Heathrow expansion backed by Airports Commission

July 1 2015  

Heathrow expansion backed by Airports Commission
Government has been urged to act swiftly and commit to the Airports Commission’s conclusion this morning that Heathrow should expand, with a new third runway.
 
CBI director general John Cridland said: “Now that Sir Howard’s Commission has made its recommendation the Government must commit to the decision now and get diggers in the ground at Heathrow swiftly by 2020.”
 
CIHT chief executive Sue Percy said: “While we welcome the publication of the report after two and a half years of detailed technical work, we urge the Government to come to a quick decision and provide the certainty needed to take forward its recommendations.
 
“The timescales involved in providing a solution leave us concerned that any delay on taking a decision would provide the wrong impression, create uncertainty and lead to additional benefits not being achieved,” she added.
 
The London Assembly’s Val Shawcross said: “It is now up to Government to issue a prompt response to his recommendations. What nobody wants to see is yet more years of paralysis and indecision.”
 
The Commission’s recommended option is for a new North West runway at Heathrow which, it says, offers the greatest strategic and economic benefits for the country.
 
But the report makes clear that Government should make a firm commitment to Parliament not to expand Heathrow any further beyond a third runway. It also says that delivering the third runway should be accompanied by a ban on scheduled night flights, tighter limits on noise and a legal commitment on air quality.  
 
The report also points out that Heathrow is the country’s largest air freight hub and has an important role in supporting trade with other countries, including with emerging markets.
 
Transport Secretary Patrick McLoughlin is to make a statement to Parliament today setting out the process for a decision to be made.
Sir Howard Davies said: “Heathrow is best placed to provide the type of capacity which is most urgently required: long haul destinations to new markets. It provides the greatest benefits for business passengers, freight operators and the broader economy.
 
“Government will need to review our analysis carefully. The Commission urges it not to prolong this process, however, and to move as quickly as it can to a decision. Further delay will be increasingly costly and will be seen, nationally and internationally, as a sign that the UK is unwilling or unable to take the steps needed to maintain its position as a well connected, open trading economy in the twenty first century.”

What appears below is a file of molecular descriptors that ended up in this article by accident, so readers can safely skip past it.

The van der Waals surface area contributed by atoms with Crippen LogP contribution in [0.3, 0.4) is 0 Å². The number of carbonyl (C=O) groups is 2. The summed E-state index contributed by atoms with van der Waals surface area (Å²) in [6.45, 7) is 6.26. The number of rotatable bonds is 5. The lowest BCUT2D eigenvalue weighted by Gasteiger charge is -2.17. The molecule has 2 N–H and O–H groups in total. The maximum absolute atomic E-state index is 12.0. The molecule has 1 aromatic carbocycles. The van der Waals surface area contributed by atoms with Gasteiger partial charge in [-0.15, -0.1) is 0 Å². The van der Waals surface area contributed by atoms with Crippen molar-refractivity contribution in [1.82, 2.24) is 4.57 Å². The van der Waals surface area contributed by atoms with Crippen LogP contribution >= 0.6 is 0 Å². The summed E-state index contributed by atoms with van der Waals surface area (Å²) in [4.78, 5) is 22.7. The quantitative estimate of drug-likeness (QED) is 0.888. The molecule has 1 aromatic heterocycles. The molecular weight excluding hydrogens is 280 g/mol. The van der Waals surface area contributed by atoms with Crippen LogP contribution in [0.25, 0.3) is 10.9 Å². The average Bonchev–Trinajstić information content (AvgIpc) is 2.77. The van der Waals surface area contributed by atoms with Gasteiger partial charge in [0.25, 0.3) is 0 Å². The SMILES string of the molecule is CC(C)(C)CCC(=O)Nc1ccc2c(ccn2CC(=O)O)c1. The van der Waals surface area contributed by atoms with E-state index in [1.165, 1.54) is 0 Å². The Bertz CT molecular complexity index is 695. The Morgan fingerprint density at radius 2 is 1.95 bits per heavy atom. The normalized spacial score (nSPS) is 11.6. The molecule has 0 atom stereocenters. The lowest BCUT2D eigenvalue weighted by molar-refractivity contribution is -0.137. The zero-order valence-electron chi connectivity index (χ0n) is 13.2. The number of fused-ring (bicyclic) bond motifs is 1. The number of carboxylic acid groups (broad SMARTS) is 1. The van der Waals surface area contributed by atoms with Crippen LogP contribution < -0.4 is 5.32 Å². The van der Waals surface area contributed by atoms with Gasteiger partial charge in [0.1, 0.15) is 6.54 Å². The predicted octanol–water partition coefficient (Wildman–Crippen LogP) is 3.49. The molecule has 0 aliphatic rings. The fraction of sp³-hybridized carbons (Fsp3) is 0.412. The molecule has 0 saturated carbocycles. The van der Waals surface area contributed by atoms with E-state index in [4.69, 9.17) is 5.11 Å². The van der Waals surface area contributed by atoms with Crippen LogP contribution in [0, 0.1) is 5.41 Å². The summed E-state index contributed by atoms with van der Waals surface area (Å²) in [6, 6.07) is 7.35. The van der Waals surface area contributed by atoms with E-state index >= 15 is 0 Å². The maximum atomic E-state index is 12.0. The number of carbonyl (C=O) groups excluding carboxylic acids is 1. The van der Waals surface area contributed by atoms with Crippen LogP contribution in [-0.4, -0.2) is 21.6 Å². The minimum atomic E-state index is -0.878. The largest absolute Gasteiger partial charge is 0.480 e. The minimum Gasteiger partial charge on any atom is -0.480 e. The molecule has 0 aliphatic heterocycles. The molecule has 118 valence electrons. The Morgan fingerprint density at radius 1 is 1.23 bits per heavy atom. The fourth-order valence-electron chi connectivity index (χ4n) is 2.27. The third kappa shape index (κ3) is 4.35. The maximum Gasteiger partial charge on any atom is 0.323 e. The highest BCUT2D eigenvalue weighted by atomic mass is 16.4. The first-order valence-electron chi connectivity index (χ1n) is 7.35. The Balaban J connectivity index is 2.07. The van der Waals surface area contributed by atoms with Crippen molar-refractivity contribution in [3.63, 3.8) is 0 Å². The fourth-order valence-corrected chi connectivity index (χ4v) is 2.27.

Two other shortlisted proposals – extending Heathrow’s Northern runway and a second runway at Gatwick – had their merits, Sir Howard concluded. An extended Northern runway is said to deliver “similar economic benefits”, is less costly and requires the loss of fewer homes. But it provides a smaller increase in capacity and is said to be less attractive from a noise and air quality perspective.
 
A second runway at Gatwick was said to be “feasible”, but the additional capacity would be more focused on short haul European routes and the economic benefits would be “considerably smaller”.
 
But Gatwick Airport chief executive Stewart Wingate refused to be beaten. “Gatwick is still very much in the race. The Commission’s report makes clear that expansion at Gatwick is deliverable. It is for the Commission to make a recommendation but it is of course for the Government to decide. We are confident that when the Government makes that decision they will choose Gatwick as the only deliverable option.”
 
London Mayor Boris Johnson, who had previously championed a new airport in the Thames Estuary, told BBC Radio 4’s Today programme this morning that he did not think expansion at Heathrow will happen. “The impact on London and the environmental cost will be so great that I don’t think it will be deliverable. The long term solution lies in the Thames Estuary. My view is that expanding Heathrow and Gatwick are bad, but expanding Heathrow is considerably worse.”
 
Further reaction and analysis to the Airports Commission’s report will appear in Transportation Professional’s July/August issue.
 
Photo: © Ad Meskens / Wikimedia Commons

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